It is remotely possible that the Third Session’s results contain wider implications for the atmosphere in which other North-South discussions are conducted. The session helped demonstrate to those developing countries which participated a feasible alternative to confrontation tactics. Although the absence of confrontation probably resulted from several unique circumstances including meeting outside Rome and the relatively high level of representation, the planning and other events preceding the WFC merit further analysis to determine if a spread of this non-confrontational experience to other fora is possible. At any rate, if a more conciliatory approach is tried again by developing countries as a result of the Third Session, it is likely to appear either within the WFC itself or in the FAO Conference,8 where many of the issues and the participants are the same.

  1. Source: National Archives, RG 59, Central Foreign Policy File, P770144–0998. No classification marking. Drafted by McEldowney on July 13; cleared by Hathaway, Bosworth, Ferch, and Byrnes and in draft by Donald McClelland (AID/PPC). McEldowney initialed for McClelland; Bosworth did not initial the memorandum. According to the official report of the United States delegation to the World Food Council third session, the delegation consisted of Bergland, Hathaway, Ferch, Byrnes, McEldowney, Anthony Cruit (USDA/FAS), Jo Ann Hallquist (USDA/FAS), and McClelland. (Official Report, January 1, 1978; National Archives, RG 59, Central Foreign Policy File, P780086–0444)
  2. In a September 24, 1973, speech to the United Nations General Assembly entitled “A Just Consensus, A Stable Order, A Durable Peace,” Kissinger called upon the United Nations to convene a world food conference. Kissinger’s speech is printed as Document 17 in Foreign Relations, 1969–1976, volume XXXVIII, Part 1, Foundations of Foreign Policy, 1973–1976. The first United Nations World Food Conference took place in Rome in 1974. One of the conference outcomes was the establishment of the World Food Council.
  3. Bergland addressed the World Food Council on June 20, reaffirming the global commitment to eradicating hunger and malnutrition. Telegram 9450 from Manila, June 20, transmitted the text of Bergland’s address. (National Archives, RG 59, Central Foreign Policy File, D770219–0672)
  4. The preparatory meeting took place in Rome May 9–14. Telegram 7636 from Rome, May 10, reported on the first day of the prepcom, when debate focused on designation of food priority countries and setting of targets for production increases and country contributions. (National Archives, RG 59, Central Foreign Policy File, D770167–0545) In telegram 117059 to multiple diplomatic and consular posts, May 20, the Department transmitted the text of a letter from Bergland to the WFC delegates (see footnote 2, Document 214). In the letter, Bergland commented that the prepcom had failed to generate an agenda “deserving of ministerial action in Manila” and added: “agreement in many important areas was frustrated because of delegates’ preoccupation with phraseology and peripheral issues. Unless we can return to such areas of agreement, I question whether the World Food Council will be able to fulfill its function to provide overall, integrated and continuing attention for the successful coordination and follow-up of major world food policies.” (National Archives, RG 59, Central Foreign Policy File, D770181–0616)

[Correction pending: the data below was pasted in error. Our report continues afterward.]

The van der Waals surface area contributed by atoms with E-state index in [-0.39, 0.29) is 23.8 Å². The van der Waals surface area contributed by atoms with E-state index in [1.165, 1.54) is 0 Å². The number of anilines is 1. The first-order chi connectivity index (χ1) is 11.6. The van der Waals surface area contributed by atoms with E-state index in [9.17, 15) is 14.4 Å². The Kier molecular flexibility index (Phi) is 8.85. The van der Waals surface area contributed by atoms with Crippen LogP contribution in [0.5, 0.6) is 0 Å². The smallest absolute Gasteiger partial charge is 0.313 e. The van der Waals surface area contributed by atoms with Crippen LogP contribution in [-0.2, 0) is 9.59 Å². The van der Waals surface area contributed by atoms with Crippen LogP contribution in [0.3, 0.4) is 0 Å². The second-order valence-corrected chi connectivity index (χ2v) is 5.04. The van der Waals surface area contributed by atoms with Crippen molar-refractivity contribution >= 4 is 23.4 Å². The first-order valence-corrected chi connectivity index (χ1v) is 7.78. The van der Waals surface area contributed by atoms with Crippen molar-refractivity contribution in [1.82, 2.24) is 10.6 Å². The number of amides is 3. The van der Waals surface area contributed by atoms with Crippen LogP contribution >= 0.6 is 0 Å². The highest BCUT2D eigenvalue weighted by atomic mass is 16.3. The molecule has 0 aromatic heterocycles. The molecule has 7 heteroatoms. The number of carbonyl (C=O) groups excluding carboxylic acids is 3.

5. For documentation on the 1974 United Nations World Food Conference, see Foreign Relations, 1969–1976, volume E–14, Part 1, Documents on the United Nations, 1973–1976, Documents 133135, 137, 139, 143, 145, 147148, 150154; Foreign Relations, 1969–1976, volume XXXVIII, Part 1, Foundations of Foreign Policy, 1973–1976, Document 47; and Foreign Relations, 1969–1976, volume XXXI, Foreign Economic Policy, 1973–1976, Documents 251, 252, 256, 259, 262264, 267278, 280, 288, and 310.
  6. The final report, entitled “Manila Communiqué of the World Food Council: A Programme of Action to Eradicate Hunger and Malnutrition,” consists of 22 recommendations related to increasing food production, agricultural inputs, food security, food aid, nutrition, and trade. Telegram 9792 from Manila, June 25, transmitted the text of the Manila Communiqué to the Department, the Mission in Geneva, USUN, London and Rome. (National Archives, RG 59, Central Foreign Policy File, D770228–0118) The Department repeated the text in telegram 173872 to multiple diplomatic and consular posts, July 25. (National Archives, RG 59, Central Foreign Policy File, D770265–1048) The UN General Assembly adopted the Program of Action contained in the Manila Communiqué on December 8 in Resolution 32/52. See Yearbook of the United Nations, 1977, pp. 536–537.
  7. See footnote 4, Document 214.
  8. The 19th session of the FAO Conference was held in Rome on November 14.